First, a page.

In politics, fake news used to be called the whisper campaign. Whisper campaigns have always been especially effective in districts where people have good reason not to trust the establishment media.
I remember sitting over many whiskeys with a rowdy group in the Oklahoma City press club listening to an Oklahoma state senator from a part of southeastern Oklahoma called “Little Dixie” brag about a particular whisper campaign he had used to destroy an otherwise invulnerable candidate. The candidate whom he had targeted was the owner of a funeral home, known far and wide for generosity, a keen interest in school sports and eminent churchmanship.
His sin, in the senator’s eye, was thinking himself too pure and too good to knuckle under to the local political machine, in which the senator was a loyal lieutenant. That insult to the machine could not be allowed to stand.
A disability that the machine suffered, however, was that the machine controlled all the local newspapers in Little Dixie. Everybody knew it. So nobody believed what any of the newspapers said. The machine, therefore, had to find some way to reach around local skepticism.
The senator explained to us that when the target of a whisper campaign has a spotless reputation and is held in the highest esteem, small whispers won’t work. Even accusing the target of marital infidelity won’t wash, because people already know what a good person the target is and won’t believe it.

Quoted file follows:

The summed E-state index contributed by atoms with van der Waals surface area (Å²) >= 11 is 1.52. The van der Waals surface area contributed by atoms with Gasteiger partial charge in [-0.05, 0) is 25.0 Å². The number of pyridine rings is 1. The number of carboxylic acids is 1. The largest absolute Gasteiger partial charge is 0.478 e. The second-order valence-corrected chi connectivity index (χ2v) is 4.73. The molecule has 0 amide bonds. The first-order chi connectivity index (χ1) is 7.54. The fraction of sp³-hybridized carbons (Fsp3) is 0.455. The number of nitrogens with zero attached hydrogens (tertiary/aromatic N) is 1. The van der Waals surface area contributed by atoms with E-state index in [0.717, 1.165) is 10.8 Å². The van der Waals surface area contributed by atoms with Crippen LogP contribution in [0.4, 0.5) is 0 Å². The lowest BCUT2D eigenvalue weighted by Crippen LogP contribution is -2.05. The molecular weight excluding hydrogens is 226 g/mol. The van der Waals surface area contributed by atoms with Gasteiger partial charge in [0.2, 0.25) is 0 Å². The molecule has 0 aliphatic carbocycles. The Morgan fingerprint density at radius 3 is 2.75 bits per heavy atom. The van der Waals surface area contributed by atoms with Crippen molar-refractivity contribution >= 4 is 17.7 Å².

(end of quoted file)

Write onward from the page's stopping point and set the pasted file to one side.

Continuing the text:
The senator said the trick in a whisper campaign like that is what he called “the long ball.” In this case, the senator and his political posse started a rumor that the man in question was part of an international ring of necrophiliacs who held orgies in the basement of the funeral home.
He claimed to us that night that his whisper campaign blew the guy up like an A-bomb and that the man not only lost his election but had to leave town. I read the same story later by Mark Singer in The New Yorker, in great detail and with many colorful quotes. I would show you that article, but The New Yorker archives won’t let me link to it.
The point is that whisper campaigns — fake news, if you will — are like scary campfire stories. Get a good campfire going, put some kids around it, somebody will tell a scary story. Get an election going in an atmosphere where people don’t trust the major media, somebody will start a whisper campaign.